Tuesday, February 15 9pm-1am
Blue Whale, Los Angeles CA
Original Music Night
First part of the session will feature tunes by anyone who brings charts
Half a decade ago on a Tuesday morning I received a call seemingly out of the blue from a Mr. Matsumoto, an elderly man who ran a humble little club in Little Tokyo called 2nd Street Jazz. His house band had unexpectedly quit and he needed me to come down to the club to play for the Tuesday night jam session. Having recently graduated from CalArts and without much work, I agreed to do so and showed up that evening. The first person I met there was a drummer named Miles Senzaki, who had gotten the same call from Mr. Matsumoto that I did. The place was dark, rather dirty and in disrepair, and the piano was horribly out of tune with a number of broken strings. There was a woman named Yasuko tending bar who at one time had been married to the owner. At one point she got out from behind the bar to sing and play a tune on the piano, expertly attacking the piano with her small hands and feet with an enthusiasm bordering on violence, and I began to see how the piano had arrived at its present condition. Mr. Matsumoto was there and he thanked me and Miles profusely for showing up on short notice to help him out. He was old and very frail, but he had a keen ear and real love for jazz. Later I found out he had been a jazz trumpet player back in Japan, and that Yasuko’s father was the leader of big band in Tokyo. I also found out that Matsumoto-san had severe and terminal cancer, and that he had opened his club after learning about his condition, to live out the remaining years of his life living and breathing jazz every night.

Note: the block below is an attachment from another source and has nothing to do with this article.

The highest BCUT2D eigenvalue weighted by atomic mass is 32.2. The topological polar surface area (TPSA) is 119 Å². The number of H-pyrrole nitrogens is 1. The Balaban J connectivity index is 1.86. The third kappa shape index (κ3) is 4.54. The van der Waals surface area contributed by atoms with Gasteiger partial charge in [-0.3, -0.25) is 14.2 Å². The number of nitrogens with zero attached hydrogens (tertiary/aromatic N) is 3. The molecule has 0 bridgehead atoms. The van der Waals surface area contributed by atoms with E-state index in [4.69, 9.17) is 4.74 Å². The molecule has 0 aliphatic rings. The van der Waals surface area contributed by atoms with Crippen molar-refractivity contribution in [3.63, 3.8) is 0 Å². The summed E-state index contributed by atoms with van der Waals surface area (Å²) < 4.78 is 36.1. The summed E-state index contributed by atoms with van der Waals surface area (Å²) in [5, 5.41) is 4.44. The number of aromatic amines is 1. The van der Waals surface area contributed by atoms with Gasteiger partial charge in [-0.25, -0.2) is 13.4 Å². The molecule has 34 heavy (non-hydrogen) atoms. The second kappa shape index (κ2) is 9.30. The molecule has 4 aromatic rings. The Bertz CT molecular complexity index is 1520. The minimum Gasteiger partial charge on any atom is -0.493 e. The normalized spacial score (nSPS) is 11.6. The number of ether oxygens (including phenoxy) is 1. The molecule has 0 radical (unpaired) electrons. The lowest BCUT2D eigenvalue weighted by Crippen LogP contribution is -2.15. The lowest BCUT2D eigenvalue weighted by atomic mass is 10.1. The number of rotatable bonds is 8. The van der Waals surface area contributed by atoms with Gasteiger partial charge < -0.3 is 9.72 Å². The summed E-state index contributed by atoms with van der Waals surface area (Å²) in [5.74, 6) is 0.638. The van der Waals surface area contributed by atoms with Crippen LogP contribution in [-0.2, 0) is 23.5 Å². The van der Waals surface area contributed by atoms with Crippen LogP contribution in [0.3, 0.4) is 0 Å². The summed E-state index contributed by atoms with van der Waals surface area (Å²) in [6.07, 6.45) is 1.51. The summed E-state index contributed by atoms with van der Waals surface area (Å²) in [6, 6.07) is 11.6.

What he hadn’t counted on, however, was his body’s ability to cheat death and continue to live. Matsumoto-san was given six months to live; 5 years later he was still going strong, relatively. Unfortunately the same couldn’t be said about the club. Running a jazz club has to be one of the most difficult business ventures anyone could embark on, and eventually 2nd Street Jazz became a place for DJ’s and rock bands, with the Tuesday jazz jam session being the only night where Matsumoto could listen to the music he loved.
Miles and I and bassist J.P. Maramba (who joined us after about a year) dutifully played the session every Tuesday for years. Mr. Matsumoto eventually succumbed to his cancer, and the Tuesday session is an ever more distant memory for us. But the three of us have continued to play and grow together as musicians, developing an original repertoire and having the opportunity to play in all sorts of interesting settings. We’ve become close friends and I am excited about the music we have yet to write and perform and record together. We had a lot of good times at our weekly Tuesday ritual, and many people have asked me if we would ever start another session. I told them we were open to it, but not to hold their breath, because I didn’t have any forseeable opportunites.
That is, until now.
Joon Lee at the Blue Whale has decided to let different groups rotate in hosting his jam session, which has moved from Mondays to Tuesdays, which seems only fitting. This Tuesday Miles, J.P. and myself will resume a role that established our existence as a trio, and for my part I can’t wait. Of course standards will be the usual fare, but we’re adding a twist to the evening in that we are encouraging musicians to bring in charts of their own tunes, in essence making the first part of the session an “Original Music Night”, a chance to share our own music with each other.
If I could see Matsumoto-san again I would thank him over and over again for that phone call, as it has been responsible for much of my musical career for the past half-decade. Who knows, maybe he will be there, in spirit. I would hope so.